The U.S. government has recently been given full permission to check the contents of laptops and mobile devices belonging to travelers passing into the United States at border control checkpoints. Enterprises with international travelers should take immediate steps to safeguard the sensitive corporate data that exists on their executives' laptops and mobile devices. Knowledge Center contributor Jack E. Gold explains the steps you must take to ensure that your company's mission-critical data is protected from prying eyes.
April 21, 2008, the 9th U.S. Circuit Court of Appeals essentially gave
the U.S. government carte blanche permission to check any and every
piece of data on laptops belonging to travelers passing into the United
States at border control checkpoints.
In its decision
court stated that they "are satisfied that reasonable suspicion is
not needed for customs officials to search a laptop or other personal
electronic storage devices at the border." This decision also allows
the U.S. government to confiscate the laptop for an unlimited period of
time, and with no recourse for the owner of the device. Most business
laptop owners have nearly everything about themselves stored on their
hard drives, including financial information, pictures, e-mails from a
variety of sources, and, of course, work-related sensitive information.
Encrypt and back up
This case highlights the need for every enterprise--and any
individual who travels internationally--to take immediate steps. The
typical password log-in protection is not sufficient to mitigate this
risk. Enterprises should require that all users have their hard drives
encrypted. Further, it is imperative that a backup of the data on the
drive be made and left in a safe place. This should be done in case the
U.S. government decides to confiscate the user's machine (although this
is an unlikely scenario, it is nevertheless possible). Typically, 50 to
75 percent of critical business information is stored on user PCs, and
it is often never backed up. So, if an executive's machine is
confiscated, the potential for disruption is alarming.
Use laptop security suites, file backup and employee awareness
Any company with international travelers should initiate the following three precautionary steps immediately:
Precautionary Step No. 1:
If there isn't a laptop security
suite already in place, companies should deploy one. There are suites
available such as Sybase Afaria, Credant, Trust Digital, PGP, RSA and
Utimaco. Using this technology, companies should enable a secure
storage capability on each device by turning on and maintaining file
encryption. It usually isn't desirable to do whole disk encryption
(available within Windows XP and Vista), as this could cause
performance issues. But specific files of sensitive information should
be selectively encrypted.
Precautionary Step No. 2:
Next, make sure that all data files
on each laptop are backed up to a server or to a portable hard drive
provided to the end user. Then follow up with appropriate "nagging" to
make sure the user performs the backup regularly. Automated tools are
available to accomplish this at a reasonable cost, and often within the
same security suite deployed for encryption.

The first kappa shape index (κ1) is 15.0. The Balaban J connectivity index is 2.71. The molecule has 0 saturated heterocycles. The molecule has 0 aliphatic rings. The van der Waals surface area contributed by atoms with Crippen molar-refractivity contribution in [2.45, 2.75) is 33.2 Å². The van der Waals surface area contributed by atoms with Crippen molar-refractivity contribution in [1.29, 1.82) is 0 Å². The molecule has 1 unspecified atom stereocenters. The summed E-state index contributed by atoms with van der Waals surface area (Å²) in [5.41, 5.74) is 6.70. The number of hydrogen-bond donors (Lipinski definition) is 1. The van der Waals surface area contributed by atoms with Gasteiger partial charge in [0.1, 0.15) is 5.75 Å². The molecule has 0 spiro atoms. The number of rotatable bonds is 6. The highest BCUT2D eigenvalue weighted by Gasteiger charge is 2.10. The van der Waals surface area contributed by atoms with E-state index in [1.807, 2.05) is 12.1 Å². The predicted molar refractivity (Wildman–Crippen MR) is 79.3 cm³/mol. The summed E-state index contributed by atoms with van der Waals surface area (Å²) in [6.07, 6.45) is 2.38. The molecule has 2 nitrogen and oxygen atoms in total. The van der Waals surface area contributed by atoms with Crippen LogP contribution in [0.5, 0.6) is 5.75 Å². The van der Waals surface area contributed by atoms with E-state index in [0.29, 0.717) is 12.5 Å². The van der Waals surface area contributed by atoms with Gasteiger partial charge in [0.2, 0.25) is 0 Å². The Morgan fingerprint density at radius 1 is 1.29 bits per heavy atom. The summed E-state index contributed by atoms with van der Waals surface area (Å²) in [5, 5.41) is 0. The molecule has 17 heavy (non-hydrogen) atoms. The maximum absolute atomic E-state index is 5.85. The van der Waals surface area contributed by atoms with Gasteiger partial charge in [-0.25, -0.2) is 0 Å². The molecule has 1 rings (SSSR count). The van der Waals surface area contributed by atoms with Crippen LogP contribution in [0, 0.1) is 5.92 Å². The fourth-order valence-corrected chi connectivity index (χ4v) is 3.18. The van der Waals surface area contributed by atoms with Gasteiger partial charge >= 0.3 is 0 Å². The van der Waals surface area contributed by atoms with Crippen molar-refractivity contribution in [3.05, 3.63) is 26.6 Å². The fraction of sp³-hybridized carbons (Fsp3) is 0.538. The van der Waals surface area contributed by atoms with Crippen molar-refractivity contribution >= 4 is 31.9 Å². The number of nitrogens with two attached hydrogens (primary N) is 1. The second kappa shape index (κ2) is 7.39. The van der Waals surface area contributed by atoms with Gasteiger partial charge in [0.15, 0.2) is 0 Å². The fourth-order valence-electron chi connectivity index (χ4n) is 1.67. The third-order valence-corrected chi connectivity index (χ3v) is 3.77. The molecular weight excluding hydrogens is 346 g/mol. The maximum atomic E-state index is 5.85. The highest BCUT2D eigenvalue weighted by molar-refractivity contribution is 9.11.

Precautionary Step No. 3:
Finally, inform every business
traveler of the new rules, and make sure they understand that the new
security regimen is not optional.
Re-evaluate lax laptop security attitudes
It is estimated that 75 percent or more of corporate laptops go
unprotected (except for the use of passwords). This is despite the
risks inherent in losing or having the laptop stolen, and with the risk
of the consequent data loss. This action by the U.S. government should
finally force the majority of companies to re-evaluate their lax
attitude toward laptop security, and provide a robust and secure
environment for their users.
Know the ruling also applies to all mobile devices
This ruling does not only apply to laptops. Smart phones, including
RIM's BlackBerry, are also included in the powers of review and
seizure. Companies should take all necessary steps to secure them as
well. Users of many wireless e-mail solutions (such as BlackBerry,
Good, Sybase and MSFT Direct Push) already have higher levels of
built-in security than the majority of users with enterprise-deployed
laptops. Many of the wireless devices already include the ability to do
a remote wipe of the device, which many security suites also enable.
Although the risk to individuals of data snooping or laptop loss
because of this government ruling is minimal, it nevertheless does
represent a real threat--especially in regulated industries such as
finance and health care. Further, the risk is disproportionately higher
for upper management, since many of a company's highest-level
executives regularly engage in international travel while carrying
highly sensitive corporate data.
Protect all mission-critical data
Although we hope sanity returns and Congress acts against this
unprecedented invasion of privacy, we do not believe that this is a
near-term likelihood. Therefore, each company with users who travel
with their laptops must go into defensive mode and make sure all
mission-critical data is protected. This can be done through the proper
deployment of security and backup technology. Failure to act may cause
the loss of sensitive information and potentially result in substantial
harm to the company from confidential data being publicly disclosed.
Jack E. Gold is the founder and principal analyst at J. Gold Associates.
He is a former vice president of Research Services at the META Group.
He has over 35 years experience in the computer and electronics
industries. He can be reached at firstname.lastname@example.org.